Feds, Inuit and the U.K. celebrate deal on Franklin artifacts
“Inuit are now joint owners of all remaining artifacts from the Franklin wrecks”
The doomed 1845 Franklin Expedition was once again under the spotlight for three days last week.
On Sept. 9, Catherine McKenna, Canada’s minister responsible for Parks Canada, visited the site of the wreck of the HMS Erebus near Gjoa Haven with the British deputy high commissioner to Canada, David Reed. They were accompanied by Inuit Guardians, who, with Parks Canada, are responsible for monitoring the national historic site.
They also visited Parks Canada’s underwater archeology team, whose members are now aboard Parks Canada’s new research vessel, the RV David Thompson.
The tour celebrated the move by the United Kingdom earlier this year to agree that Canada could keep all as-yet-undiscovered artifacts from the Franklin wreck sites.
This agreement still allows the U.K. to keep the 65 artifacts already discovered by Parks Canada’s diving teams.
But all artifacts retrieved in the future from the Erebus and HMS Terror will now be jointly owned by Canada and Inuit through Parks Canada and the Inuit Heritage Trust.
“The Inuit Heritage Trust is very pleased to celebrate in Nunavut the historic gift from the United Kingdom. Inuit are now joint owners of all remaining artifacts from the Franklin wrecks and we look forward to working with Parks Canada to conserve and present these important pieces of Inuit and Canada’s history,” said William Beveridge of the Inuit Heritage Trust in a news release.
During the visit to Nunavut, McKenna and Reed marked the transfer of deed of ownership in Cambridge Bay, where they toured the Canadian High Arctic Research Station, and then in Gjoa Haven—the community nearest to the site of the wrecks.
The best part of my trip to the Kitikmeot region of Nunavut was meeting with elders, children, hunters, leaders & community members from Cambridge Bay & Gjoa Haven. They generously shared their culture, history, knowledge, stories, crafts & games and I am very grateful.
— Catherine McKenna ߇Ȱ߇¦ (@cathmckenna) September 11, 2018
Sir John Franklin and his crew went missing in 1847-48 while searching for a northwest passage. Their vessels, Erebus and Terror, were discovered resting on the ocean floor near King William Island, or Qikiqtaq, in western Nunavut, in 2014 and 2016, respectively.
Since the discovery of the Erebus in 2014, different organizations and governments have jockeyed for stewardship of the wreck and its artifacts.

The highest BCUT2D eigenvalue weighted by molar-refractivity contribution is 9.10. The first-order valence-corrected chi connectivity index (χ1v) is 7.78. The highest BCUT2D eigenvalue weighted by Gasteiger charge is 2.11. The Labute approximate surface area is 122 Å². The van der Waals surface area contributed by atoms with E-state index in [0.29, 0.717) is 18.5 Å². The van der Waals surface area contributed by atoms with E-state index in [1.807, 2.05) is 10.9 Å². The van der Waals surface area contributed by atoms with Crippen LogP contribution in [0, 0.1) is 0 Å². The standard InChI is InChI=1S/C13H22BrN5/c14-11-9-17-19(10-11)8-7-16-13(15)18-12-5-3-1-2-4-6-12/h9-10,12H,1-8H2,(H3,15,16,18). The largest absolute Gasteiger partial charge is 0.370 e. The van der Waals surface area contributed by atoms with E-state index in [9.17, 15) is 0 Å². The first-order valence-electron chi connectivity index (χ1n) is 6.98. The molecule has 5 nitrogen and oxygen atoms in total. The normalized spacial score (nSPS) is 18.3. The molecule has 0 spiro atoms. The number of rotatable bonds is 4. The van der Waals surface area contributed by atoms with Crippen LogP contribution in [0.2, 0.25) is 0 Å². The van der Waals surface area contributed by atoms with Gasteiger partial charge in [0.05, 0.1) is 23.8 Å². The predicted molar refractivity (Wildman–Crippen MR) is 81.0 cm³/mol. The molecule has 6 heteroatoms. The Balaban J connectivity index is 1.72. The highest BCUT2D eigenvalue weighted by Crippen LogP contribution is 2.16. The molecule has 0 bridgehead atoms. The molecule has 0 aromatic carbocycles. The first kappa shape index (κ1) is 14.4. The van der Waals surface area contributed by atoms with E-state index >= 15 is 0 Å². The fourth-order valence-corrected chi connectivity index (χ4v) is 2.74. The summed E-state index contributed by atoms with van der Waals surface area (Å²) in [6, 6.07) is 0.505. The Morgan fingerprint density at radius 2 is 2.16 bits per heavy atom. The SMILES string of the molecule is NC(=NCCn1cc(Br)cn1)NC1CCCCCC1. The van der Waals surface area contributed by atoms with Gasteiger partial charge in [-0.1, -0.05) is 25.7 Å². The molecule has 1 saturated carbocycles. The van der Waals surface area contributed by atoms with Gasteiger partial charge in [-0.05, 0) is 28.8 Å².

In 2015, the GN refused to grant Parks Canada diving permits to the Erebus, and again in 2016, unless the federal government agreed to joint ownership of any recovered relics.
The same year, the federal government designated the area around the Erebus a national historic site, thereby superseding Nunavut’s claim to the wreck.
But now a Franklin Interim Advisory Committee, composed of community members and representatives from the Kitikmeot Inuit Association, the Inuit Heritage Trust, the Government of Nunavut, and the heritage and tourism industry, advises on the management of the wrecks until an Inuit Impact and Benefit Agreement is finalized between Parks Canada and the KIA.
The Terror was declared a historic site in 2017, ensuring legal protection for the wreck site under the Canada National Parks Act. The wreck of Erebus was made a historic site in 2015.
You can’t visit the sites of Erebus and Terror yet: these are not currently open to the public, and a permit is required to enter the protected areas.
But Parks Canada and the Franklin Interim Advisory Committee are working to develop “visitor experience activities that support the long-term protection of both wreck sites while sharing these remarkable discoveries with Canadians and the world,” the news release said.
This month Parks Canada’s underwater archeology team will be at the site of the Erebus for up to two weeks and will continue to map the field of debris around the ship.
The excavation and artifact recovery will begin in areas of the lower deck where the crew lived. The work will focus on zones that relate to officers, lower ranking crew members and Royal Marines, a news release on the plan said.
Underwater infrastructure will also be installed to facilitate the archeological work with the assistance of the Canadian Coast Guard and CCGS Sir Wilfrid Laurier, the news release said.
The David Thompson will serve as the main operational platform, towing an archeological support barge, the Qiniqtiryuaq, which houses three containers for a lab, storage and equipment space, and a hyperbaric-treatment chamber to treat any pressure-related problems experienced by divers.
The crew of CCGS Sir Wilfrid
Laurier lowered one of the
anchors on Qiniqtiryuac while the @ParksCanada crew set up the mooring lines. The anchors will serve to secure the barge while #ParksCanada’s Underwater Archaeology Team studies #HMSErebus. @CoastGuardCAN pic.twitter.com/bZw0BVCHjv
— PC Archaeology (@PCArchaeology) September 10, 2018
If weather and ice conditions permit, Parks Canada’s underwater archeology team may also visit Terror Bay to collect images, videos, and scans of the Terror and develop an archeological plan for the future study of the shipwreck.
Visible artifacts and the structures of the upper deck will continue to be inventoried and examined, Parks Canada said, and a small remotely operated underwater vehicle will be used to explore the ship’s interior.